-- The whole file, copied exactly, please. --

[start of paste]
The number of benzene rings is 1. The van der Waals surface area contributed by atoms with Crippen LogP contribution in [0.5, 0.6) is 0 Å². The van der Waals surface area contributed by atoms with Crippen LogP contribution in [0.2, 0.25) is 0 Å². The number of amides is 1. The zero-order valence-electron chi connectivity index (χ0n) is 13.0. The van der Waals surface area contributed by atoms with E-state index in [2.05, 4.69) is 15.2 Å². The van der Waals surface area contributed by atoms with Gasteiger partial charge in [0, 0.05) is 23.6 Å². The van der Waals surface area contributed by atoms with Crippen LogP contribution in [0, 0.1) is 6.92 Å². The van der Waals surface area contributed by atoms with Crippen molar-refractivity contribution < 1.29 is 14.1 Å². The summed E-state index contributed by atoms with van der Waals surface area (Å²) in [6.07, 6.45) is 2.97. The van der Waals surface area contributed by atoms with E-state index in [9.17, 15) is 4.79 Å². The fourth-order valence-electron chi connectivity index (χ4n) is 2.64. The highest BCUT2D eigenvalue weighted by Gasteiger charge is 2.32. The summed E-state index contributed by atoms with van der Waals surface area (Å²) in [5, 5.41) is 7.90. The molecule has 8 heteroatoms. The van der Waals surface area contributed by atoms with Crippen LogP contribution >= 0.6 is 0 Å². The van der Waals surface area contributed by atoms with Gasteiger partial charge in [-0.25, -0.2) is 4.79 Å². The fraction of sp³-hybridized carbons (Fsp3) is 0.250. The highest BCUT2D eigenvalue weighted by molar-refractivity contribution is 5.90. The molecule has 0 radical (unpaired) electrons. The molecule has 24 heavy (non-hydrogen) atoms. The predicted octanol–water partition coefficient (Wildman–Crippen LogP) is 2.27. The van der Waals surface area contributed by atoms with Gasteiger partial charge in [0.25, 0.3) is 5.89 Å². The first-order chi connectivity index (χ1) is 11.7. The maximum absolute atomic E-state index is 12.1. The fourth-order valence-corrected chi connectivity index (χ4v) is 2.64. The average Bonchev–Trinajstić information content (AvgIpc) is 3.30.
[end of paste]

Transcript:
The number of benzene rings is 1. The van der Waals surface area contributed by atoms with Crippen LogP contribution in [0.5, 0.6) is 0 Å². The van der Waals surface area contributed by atoms with Crippen LogP contribution in [0.2, 0.25) is 0 Å². The number of amides is 1. The zero-order valence-electron chi connectivity index (χ0n) is 13.0. The van der Waals surface area contributed by atoms with E-state index in [2.05, 4.69) is 15.2 Å². The van der Waals surface area contributed by atoms with Gasteiger partial charge in [0, 0.05) is 23.6 Å². The van der Waals surface area contributed by atoms with Crippen LogP contribution in [0, 0.1) is 6.92 Å². The van der Waals surface area contributed by atoms with Crippen molar-refractivity contribution < 1.29 is 14.1 Å². The summed E-state index contributed by atoms with van der Waals surface area (Å²) in [6.07, 6.45) is 2.97. The van der Waals surface area contributed by atoms with E-state index in [9.17, 15) is 4.79 Å². The fourth-order valence-electron chi connectivity index (χ4n) is 2.64. The highest BCUT2D eigenvalue weighted by Gasteiger charge is 2.32. The summed E-state index contributed by atoms with van der Waals surface area (Å²) in [5, 5.41) is 7.90. The molecule has 8 heteroatoms. The van der Waals surface area contributed by atoms with Crippen LogP contribution >= 0.6 is 0 Å². The van der Waals surface area contributed by atoms with Gasteiger partial charge in [-0.25, -0.2) is 4.79 Å². The fraction of sp³-hybridized carbons (Fsp3) is 0.250. The highest BCUT2D eigenvalue weighted by molar-refractivity contribution is 5.90. The molecule has 0 radical (unpaired) electrons. The molecule has 24 heavy (non-hydrogen) atoms. The predicted octanol–water partition coefficient (Wildman–Crippen LogP) is 2.27. The van der Waals surface area contributed by atoms with Gasteiger partial charge in [0.25, 0.3) is 5.89 Å². The first-order chi connectivity index (χ1) is 11.7. The maximum absolute atomic E-state index is 12.1. The fourth-order valence-corrected chi connectivity index (χ4v) is 2.64. The average Bonchev–Trinajstić information content (AvgIpc) is 3.30.